Many proteins are known to actively interact with biologically relevant, as well as inorganic and synthetic surfaces that are widely used in nano- and bio-technology. The surfaces interact strongly with proteins and considerably affect their structure and function. Amyloid fibrils are insoluble protein aggregates in beta-sheet conformation that are implicated in at least 20 diseases for which neither the cure nor the diagnostics are currently available. The role of cell membrane surfaces in amyloid fibril formation and toxicity is not well understood. Currently, the experimental data available for amyloid fibril formation both on lipid membrane and inorganic surfaces is limited. The goal of our study is to investigate how the physical properties of the surfaces affect binding of amyloid peptides and affect the fibril formation. We use scanning probe microscopy to study amyloid beta (1-42) binding and fibril formation on model surfaces, which are functionalized with thiol monolayers with negatively, positively or hydrophobic functional groups. We also study interaction of amyloid beta peptide with model lipid membranes of various compositions, which are widely used to mimic cell membrane surfaces. Effect of lipid composition, surface charge, and presence of cholesterol will be discussed.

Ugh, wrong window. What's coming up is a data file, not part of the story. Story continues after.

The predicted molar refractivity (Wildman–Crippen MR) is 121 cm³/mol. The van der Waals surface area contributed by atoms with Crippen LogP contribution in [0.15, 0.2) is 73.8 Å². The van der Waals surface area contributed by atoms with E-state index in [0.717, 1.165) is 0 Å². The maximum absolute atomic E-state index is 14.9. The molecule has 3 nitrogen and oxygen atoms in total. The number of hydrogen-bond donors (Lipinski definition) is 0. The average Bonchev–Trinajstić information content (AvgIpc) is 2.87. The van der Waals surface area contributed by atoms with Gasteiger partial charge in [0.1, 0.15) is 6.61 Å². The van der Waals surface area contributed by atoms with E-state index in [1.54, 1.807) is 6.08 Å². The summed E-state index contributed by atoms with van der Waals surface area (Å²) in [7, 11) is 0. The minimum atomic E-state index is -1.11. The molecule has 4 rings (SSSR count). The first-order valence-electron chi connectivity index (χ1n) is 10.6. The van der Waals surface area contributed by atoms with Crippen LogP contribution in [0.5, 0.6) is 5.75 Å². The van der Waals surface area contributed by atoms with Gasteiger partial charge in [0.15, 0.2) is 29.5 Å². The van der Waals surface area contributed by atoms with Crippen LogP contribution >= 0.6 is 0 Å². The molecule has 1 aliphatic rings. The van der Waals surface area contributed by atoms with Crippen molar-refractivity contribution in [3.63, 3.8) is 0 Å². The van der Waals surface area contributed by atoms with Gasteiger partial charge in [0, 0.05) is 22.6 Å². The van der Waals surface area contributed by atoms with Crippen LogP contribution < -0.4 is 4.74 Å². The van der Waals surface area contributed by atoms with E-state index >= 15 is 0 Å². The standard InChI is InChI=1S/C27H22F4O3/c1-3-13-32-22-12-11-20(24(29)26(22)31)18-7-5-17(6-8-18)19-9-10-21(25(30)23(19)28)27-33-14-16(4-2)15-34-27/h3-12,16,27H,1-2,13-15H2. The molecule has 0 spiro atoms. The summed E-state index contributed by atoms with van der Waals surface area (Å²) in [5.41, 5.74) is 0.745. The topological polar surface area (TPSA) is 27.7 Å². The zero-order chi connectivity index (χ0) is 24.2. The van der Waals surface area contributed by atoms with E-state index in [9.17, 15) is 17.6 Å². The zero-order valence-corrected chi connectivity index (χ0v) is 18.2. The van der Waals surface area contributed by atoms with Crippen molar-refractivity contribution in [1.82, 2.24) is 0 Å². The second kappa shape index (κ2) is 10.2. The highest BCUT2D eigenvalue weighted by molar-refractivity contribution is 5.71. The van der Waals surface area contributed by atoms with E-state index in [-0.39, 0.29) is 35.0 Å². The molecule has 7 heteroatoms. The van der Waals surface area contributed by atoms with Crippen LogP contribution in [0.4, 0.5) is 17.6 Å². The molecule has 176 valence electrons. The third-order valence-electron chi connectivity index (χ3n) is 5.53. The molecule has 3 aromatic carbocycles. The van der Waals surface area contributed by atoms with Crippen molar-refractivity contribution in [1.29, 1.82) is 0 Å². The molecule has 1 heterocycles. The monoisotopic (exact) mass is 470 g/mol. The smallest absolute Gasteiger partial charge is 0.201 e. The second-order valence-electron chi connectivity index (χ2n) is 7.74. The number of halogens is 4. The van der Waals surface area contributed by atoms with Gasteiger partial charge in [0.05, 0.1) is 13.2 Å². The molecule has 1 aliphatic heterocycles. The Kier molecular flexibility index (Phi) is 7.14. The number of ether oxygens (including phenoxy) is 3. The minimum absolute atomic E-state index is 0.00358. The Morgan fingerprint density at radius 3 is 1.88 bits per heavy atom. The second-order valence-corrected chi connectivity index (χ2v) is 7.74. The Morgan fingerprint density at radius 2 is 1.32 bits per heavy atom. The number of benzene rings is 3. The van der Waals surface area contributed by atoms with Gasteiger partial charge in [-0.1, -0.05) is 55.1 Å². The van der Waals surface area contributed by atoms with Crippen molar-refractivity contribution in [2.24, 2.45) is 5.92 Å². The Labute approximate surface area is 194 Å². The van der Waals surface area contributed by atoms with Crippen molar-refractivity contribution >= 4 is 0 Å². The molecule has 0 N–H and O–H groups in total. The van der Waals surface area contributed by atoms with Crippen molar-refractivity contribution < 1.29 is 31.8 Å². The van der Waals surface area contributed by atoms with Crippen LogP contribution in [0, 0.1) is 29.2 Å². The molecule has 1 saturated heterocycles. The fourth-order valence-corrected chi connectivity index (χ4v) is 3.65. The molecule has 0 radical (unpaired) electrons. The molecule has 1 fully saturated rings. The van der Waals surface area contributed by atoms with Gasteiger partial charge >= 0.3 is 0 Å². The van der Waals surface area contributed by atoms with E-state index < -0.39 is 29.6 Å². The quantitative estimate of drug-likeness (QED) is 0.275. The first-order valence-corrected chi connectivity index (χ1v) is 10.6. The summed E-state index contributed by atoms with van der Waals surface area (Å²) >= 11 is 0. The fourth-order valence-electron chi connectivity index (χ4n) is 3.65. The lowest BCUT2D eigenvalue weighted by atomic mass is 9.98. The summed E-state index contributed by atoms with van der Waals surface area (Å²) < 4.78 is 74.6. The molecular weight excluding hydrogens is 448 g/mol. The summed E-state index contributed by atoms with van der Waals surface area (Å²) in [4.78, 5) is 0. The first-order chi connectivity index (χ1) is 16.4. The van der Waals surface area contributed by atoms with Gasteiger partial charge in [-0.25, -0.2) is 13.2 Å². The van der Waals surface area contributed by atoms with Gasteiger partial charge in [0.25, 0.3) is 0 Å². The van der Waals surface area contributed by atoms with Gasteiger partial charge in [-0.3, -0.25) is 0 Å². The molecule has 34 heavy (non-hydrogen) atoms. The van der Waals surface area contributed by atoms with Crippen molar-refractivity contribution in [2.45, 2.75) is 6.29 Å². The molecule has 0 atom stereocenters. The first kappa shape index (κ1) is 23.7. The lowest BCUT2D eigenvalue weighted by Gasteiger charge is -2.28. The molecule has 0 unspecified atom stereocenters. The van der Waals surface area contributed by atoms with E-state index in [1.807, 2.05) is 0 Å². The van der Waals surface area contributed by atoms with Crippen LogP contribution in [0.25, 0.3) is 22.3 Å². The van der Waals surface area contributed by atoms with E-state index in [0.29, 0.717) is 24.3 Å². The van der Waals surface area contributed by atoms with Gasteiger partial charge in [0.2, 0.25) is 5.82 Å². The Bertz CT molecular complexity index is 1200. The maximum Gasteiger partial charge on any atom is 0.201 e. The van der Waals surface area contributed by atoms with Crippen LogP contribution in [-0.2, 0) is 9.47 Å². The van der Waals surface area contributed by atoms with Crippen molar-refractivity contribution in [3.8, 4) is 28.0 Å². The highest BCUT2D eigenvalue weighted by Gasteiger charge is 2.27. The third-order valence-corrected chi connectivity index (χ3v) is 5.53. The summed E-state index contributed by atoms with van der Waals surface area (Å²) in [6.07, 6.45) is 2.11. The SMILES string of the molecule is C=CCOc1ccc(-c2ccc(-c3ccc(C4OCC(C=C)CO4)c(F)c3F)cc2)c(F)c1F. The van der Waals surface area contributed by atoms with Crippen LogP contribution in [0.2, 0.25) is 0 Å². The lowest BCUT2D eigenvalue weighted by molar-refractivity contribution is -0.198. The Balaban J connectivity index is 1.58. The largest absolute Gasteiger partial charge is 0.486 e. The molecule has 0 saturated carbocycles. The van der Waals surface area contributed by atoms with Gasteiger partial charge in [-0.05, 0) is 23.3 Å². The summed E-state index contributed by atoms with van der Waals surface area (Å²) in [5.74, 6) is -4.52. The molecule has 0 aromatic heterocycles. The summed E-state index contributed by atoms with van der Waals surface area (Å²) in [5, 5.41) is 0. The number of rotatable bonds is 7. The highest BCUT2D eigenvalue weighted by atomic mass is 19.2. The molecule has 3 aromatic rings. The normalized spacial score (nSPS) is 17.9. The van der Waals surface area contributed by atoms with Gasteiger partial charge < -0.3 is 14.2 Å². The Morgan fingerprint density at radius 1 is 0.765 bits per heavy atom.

Thursday, November 18, 2010 at 14h30 in BSC140
Light scattering investigation of soft materials by optical microscopy
Dr. Roberto Cerbino
Università degli Studi di Milano 

Optical microscopy and light scattering are important tools of analysis in soft matter laboratories. Very often they are used in combination, so to take advantage of their complementarity. While microscopy gives access to real space information, its use at the nanoscale in dense, crowded environments is prevented by diffraction. By contrast Dynamic Light Scattering (DLS) techniques operating in reciprocal space have been proven to be well capable of sizing nano-objects in motion. Here we show that the recently demonstrated Differential Dynamic Microscopy (DDM) combines the space-resolving capabilities of microscopy with the advantages of DLS, reconciling thereby these two apparently unrelated worlds. DDM is based on the analysis of real space images to reconstruct the scattering pattern of the samples under study and to monitor its evolution in time. The method can benefit from different contrast enhancement schemes, such as phase-contrast or confocal microscopy. We will present data obtained on a variety of soft systems, ranging from diffusing colloidal suspensions to swimming bacteria